When he sees the sun rising this morning, he will be on dry land. When he looks up into the sky tonight, it won’t be from the deck of a sailboat.
For the first time in many years, Wilhelm is sitting out the Port Huron to Mackinac race.
"I'm 82 years old,” he said. “A lot of people think that sailing is an easy sport, but there are times when you have to move quickly and you need strength and endurance. I just have a feeling that I could not carry my weight anymore."
While that is almost certainly not the case, the Wilhelm family will be represented proudly. His son, Fred R., owns the Mystic 3. Father and son used to be part-owners. Fred R. Wilhelm sails out of the Crescent Yacht Club in Grosse Pointe Farms. Joining him on the crew are Tim Greening of Grosse Pointe Park, Dave Simon of Grosse Pointe Woods, Lee Greening of Grosse Pointe Park, Ed Kriese of St. Clair Shores, Dr. Edward Vermet of Grosse Pointe, Mitch Vermet of Grosse Pointe and Alex Simon of Chicago.
The Mystic 3 is a 1993 Dobroth 41-footer built by Wiggers.
Thousands of people on both the U.S. and Canadian shores will cheer the sailboats this morning as they make their way up the St. Clair River from Port Huron to the starting area that takes place about five miles from the Blue Water Bridge.
From its traditional start in southern Lake Huron, the fleet will head north on one of two courses. The shorter course, called the "Shore Course," covers 204 nautical miles (252 statute miles) along the Michigan shoreline before heading west to Mackinac Island Bell's Beer finish line. The longer "Cove Island Course" is 259 nautical miles (298 statute miles) and takes the sailors around a buoy off the tip of the Bruce Peninsula in Canadian waters before heading West toward the Bell's Beer finish line at Mackinac Island.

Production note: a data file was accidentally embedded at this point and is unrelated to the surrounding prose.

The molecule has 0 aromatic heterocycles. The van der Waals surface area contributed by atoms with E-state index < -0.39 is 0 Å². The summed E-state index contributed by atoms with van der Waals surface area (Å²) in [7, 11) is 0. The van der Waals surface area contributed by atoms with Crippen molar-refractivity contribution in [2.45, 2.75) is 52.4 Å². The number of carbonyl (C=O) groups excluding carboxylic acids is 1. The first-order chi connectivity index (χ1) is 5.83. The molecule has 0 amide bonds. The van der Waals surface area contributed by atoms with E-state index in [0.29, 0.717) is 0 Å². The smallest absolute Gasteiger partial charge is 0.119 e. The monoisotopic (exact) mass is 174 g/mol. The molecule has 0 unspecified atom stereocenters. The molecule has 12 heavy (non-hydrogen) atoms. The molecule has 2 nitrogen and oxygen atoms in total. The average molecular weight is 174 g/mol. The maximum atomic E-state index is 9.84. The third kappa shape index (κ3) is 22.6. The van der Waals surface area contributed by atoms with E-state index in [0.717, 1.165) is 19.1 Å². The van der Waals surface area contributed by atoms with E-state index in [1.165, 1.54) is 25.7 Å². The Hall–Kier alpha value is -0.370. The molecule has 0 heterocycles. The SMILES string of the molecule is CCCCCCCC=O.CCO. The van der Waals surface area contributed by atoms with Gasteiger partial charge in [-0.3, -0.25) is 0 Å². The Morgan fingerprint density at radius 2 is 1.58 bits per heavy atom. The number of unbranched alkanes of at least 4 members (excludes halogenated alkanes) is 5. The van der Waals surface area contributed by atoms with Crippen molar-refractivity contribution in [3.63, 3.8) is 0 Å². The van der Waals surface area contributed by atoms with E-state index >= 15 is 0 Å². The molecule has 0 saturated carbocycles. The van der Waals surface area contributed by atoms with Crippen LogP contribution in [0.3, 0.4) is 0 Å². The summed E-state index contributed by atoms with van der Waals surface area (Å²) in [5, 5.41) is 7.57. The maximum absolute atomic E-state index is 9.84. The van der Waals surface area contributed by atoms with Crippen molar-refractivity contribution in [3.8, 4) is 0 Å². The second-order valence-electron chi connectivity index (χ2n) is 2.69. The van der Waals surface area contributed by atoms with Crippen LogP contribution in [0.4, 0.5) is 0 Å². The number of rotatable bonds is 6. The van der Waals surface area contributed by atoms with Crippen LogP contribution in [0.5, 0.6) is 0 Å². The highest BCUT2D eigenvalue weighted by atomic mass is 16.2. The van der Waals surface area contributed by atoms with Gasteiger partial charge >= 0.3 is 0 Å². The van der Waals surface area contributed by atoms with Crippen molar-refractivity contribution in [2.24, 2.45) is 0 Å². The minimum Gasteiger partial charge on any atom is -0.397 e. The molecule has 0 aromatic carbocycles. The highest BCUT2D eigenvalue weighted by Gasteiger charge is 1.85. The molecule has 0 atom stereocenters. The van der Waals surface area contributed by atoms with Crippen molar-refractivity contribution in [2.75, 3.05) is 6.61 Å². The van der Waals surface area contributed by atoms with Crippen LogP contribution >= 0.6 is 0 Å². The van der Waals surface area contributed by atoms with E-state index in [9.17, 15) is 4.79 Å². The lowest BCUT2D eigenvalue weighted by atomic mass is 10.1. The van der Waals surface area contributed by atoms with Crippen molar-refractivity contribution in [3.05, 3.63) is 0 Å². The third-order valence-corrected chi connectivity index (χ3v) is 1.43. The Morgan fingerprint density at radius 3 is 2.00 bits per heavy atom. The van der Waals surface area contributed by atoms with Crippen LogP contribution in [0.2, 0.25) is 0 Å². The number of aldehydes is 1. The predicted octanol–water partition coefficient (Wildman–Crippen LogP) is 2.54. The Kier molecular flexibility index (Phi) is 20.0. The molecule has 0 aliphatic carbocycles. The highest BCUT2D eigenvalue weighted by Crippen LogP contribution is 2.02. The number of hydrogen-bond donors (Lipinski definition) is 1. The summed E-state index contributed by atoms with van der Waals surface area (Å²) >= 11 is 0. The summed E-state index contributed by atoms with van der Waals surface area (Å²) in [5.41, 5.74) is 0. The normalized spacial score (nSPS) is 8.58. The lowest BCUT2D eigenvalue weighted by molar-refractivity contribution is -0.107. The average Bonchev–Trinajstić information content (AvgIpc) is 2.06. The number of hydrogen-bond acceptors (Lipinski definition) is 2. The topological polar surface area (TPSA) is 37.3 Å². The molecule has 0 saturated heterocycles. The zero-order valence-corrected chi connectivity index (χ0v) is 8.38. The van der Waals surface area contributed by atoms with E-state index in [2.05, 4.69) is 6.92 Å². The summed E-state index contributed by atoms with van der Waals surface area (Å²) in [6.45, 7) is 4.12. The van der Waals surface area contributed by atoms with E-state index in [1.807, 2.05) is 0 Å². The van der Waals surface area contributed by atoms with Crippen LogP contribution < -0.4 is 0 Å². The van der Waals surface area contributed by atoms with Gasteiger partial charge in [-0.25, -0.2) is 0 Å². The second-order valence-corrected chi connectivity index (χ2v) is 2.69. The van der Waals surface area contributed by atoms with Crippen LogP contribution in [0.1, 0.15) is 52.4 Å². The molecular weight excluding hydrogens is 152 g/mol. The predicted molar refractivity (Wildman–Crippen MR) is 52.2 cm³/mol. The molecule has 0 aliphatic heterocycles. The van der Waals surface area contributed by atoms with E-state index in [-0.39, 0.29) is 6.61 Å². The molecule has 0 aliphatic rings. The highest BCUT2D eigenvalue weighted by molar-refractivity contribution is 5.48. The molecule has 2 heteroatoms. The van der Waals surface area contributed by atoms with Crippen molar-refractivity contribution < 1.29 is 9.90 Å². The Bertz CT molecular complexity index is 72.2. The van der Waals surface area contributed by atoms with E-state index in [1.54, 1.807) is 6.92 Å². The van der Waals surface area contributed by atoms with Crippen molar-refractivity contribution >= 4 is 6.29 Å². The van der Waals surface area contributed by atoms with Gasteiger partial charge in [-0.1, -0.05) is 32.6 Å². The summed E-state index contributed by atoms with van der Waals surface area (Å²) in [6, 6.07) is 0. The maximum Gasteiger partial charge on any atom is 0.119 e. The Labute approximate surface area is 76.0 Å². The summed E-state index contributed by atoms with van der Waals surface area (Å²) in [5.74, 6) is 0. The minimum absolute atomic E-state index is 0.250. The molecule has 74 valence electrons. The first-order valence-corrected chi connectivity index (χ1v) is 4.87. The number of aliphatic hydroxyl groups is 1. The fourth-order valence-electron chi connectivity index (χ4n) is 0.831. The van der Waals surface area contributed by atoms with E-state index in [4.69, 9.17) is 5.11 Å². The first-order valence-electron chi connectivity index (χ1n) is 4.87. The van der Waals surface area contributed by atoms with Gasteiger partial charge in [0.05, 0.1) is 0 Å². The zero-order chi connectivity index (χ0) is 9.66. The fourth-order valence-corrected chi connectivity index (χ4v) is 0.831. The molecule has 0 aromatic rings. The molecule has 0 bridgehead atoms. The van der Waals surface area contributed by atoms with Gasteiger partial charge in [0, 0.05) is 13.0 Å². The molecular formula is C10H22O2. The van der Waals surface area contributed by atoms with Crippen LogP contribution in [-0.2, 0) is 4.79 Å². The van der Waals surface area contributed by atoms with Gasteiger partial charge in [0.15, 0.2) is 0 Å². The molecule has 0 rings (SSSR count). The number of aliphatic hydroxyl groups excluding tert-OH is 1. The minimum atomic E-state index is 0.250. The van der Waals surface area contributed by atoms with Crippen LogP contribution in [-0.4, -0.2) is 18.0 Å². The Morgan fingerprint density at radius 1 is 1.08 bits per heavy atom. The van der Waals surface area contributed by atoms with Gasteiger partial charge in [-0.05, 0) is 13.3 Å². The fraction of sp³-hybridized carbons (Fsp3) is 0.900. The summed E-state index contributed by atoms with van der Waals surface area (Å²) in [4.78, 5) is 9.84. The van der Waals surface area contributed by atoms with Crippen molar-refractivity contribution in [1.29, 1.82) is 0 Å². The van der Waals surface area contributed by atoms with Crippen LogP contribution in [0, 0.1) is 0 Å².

Fred P. Wilhelm has been sailing since he was 12 when a buddy who lived on Mona Lake in Muskegon bought a small sailboat. The Wilhelm family lived in Muskegon for awhile while his father worked for Continental Motors during the World War II years.
Fred P. spent some time in the army himself. He was in the military during the Korean War and was stationed in Japan. When he got out, he bought his own sailboat, a Lightning. He kept that five or six years until he got a little larger sailboat, a 25-footer.
That larger sailboat came the same year that he married Jean. They first met on a ski trip in northern Michigan and had been married 53 years until she died about three months ago. Jean had been afflicted by Alzheimer’s the last several years.
“Jean would go sailing with us once in awhile. She’d come on the trip back from Mackinac sometimes. There were some nice places to stop on the way back. We certainly had some good times,” he said.
He worked in tool and die for Erie Engineering and Punch Craft before starting his own company, Metalon, a tool and die manufacturer in Warren.
That is the same city where Fred and Jean raised their three kids; Lynn, Fred and Julianne. All three still reside in Macomb County while Fred lives in Troy.
While Fred P. Wilhelm will stay home today, he did drive to Port Huron Thursday to pick up the crew which had taken the boat there.
“It was my decision not to go this year,” he said.
An Old Goat in dry dock? Somehow, that just does not seem right.

Want to follow the race live? A GPS tracking link can be found at